“Run Towards the Roar” Comes to C-Suite TV

NEW YORK, NY–(Marketwired – May 9, 2017) – C-Suite TV, a web-based digital on demand business channel, welcomes a new show to their lineup, Run Towards the Roar. The show will be hosted by Jason Forrest, CEO and Chief Culture Officer at FPG (Forrest Performance Group), and will air the first Friday of every other month.

Run Towards the Roar answers the question ‘what does it take to be a successful entrepreneur?’ The show explores the steps needed to take control of your life and make your ideas a reality. Forrest interviews industry leaders who tell their stories about overcoming adversity to achieve a high level of success. Entrepreneurs of all levels have had times of uncertainty and the show aims to tell the stories of the men and women who ran towards the roar, went all in, and lived to tell about it.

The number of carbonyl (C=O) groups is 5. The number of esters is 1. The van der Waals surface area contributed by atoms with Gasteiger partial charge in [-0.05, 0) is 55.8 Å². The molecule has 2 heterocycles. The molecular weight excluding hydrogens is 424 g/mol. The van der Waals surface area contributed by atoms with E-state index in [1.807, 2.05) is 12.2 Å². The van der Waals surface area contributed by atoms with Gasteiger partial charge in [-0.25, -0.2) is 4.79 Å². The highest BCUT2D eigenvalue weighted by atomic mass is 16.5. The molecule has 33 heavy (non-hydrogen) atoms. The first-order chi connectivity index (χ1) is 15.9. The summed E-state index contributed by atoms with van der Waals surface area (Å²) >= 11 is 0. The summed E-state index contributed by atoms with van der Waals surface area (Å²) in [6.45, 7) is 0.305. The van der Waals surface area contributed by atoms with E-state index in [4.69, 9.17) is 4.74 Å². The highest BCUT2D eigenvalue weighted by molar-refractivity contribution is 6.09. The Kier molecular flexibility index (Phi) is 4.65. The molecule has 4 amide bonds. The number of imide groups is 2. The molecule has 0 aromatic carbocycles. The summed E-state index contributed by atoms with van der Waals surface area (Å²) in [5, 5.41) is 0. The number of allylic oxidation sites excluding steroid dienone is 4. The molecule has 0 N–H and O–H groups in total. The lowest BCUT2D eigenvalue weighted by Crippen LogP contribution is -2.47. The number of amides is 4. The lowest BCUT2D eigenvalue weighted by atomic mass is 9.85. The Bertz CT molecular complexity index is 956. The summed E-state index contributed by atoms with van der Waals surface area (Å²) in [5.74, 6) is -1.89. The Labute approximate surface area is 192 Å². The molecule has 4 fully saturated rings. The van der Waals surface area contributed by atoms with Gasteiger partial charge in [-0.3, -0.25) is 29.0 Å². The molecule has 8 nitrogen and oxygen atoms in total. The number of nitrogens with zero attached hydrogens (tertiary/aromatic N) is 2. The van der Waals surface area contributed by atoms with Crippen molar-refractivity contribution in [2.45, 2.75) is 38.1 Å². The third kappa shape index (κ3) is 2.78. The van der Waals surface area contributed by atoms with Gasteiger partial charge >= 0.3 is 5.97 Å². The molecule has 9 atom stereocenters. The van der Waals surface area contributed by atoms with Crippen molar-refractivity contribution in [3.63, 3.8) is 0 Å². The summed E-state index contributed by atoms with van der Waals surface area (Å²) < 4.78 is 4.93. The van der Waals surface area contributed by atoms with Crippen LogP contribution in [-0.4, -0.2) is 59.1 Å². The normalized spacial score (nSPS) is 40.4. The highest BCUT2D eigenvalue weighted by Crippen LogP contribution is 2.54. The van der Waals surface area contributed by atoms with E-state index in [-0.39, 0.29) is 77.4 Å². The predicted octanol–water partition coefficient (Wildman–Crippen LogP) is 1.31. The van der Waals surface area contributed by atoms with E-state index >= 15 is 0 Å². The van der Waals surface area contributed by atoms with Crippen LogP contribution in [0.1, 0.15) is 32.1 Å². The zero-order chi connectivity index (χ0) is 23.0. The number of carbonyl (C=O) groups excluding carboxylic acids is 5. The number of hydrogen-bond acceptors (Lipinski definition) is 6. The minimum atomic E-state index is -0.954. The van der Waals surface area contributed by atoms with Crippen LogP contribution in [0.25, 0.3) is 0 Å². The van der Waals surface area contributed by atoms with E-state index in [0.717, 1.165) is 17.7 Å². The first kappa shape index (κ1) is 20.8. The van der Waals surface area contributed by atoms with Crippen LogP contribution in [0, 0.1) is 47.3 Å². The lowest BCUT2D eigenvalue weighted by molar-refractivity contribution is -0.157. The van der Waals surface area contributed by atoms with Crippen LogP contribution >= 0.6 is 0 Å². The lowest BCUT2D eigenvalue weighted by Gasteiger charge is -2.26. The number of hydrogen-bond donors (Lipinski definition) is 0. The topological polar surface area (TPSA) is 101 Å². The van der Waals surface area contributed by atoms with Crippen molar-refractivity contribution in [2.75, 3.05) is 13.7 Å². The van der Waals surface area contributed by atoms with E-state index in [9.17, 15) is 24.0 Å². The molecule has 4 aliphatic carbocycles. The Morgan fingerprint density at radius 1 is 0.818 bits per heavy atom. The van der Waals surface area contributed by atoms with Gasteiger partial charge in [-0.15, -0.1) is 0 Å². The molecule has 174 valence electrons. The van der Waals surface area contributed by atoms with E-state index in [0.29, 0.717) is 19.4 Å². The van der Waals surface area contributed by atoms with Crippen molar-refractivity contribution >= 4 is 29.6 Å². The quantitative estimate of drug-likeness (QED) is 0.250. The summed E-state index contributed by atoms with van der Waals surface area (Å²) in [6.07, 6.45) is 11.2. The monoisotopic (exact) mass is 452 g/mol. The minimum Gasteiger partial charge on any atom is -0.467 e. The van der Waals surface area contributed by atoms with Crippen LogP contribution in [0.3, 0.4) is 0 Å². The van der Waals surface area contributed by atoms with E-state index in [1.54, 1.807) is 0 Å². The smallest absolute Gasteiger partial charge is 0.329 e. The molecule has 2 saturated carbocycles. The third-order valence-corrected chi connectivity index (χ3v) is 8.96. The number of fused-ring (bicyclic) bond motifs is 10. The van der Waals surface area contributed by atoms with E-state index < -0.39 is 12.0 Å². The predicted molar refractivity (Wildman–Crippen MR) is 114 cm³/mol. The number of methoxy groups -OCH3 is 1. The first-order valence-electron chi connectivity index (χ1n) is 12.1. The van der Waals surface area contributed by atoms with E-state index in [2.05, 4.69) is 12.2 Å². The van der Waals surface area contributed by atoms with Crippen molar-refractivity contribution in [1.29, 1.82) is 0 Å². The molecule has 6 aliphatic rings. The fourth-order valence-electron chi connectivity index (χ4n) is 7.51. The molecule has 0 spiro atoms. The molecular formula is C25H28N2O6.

Read the full article.

Making Connections, Finding Your “Humor Being,” Achieving Excellence and Being Bad

March 07, 2017 10:00 ET

 

Best Seller TV’s March Programming Features Authors Lou Diamond, Steve Rizzo, Brigham Dickinson and Erika Andersen

NEW YORK, NY–(Marketwired – Mar 7, 2017) – Best Seller TV, one of the top online business shows on C-Suite TV, announces its March lineup featuring in-depth interviews with leading business authors Lou Diamond, author of Master the Art of Connecting, Steve Rizzo, author of Motivate This!: How to Start Each Day with an Unstoppable Attitude to Succeed, Regardless of Your Circumstances, Brigham Dickinson, author of Pattern for Excellence: Engage Your Team to WOW More Customers, and Erika Andersen, author of Be Bad First: Get Good at Things Fast to Stay Ready for the Future.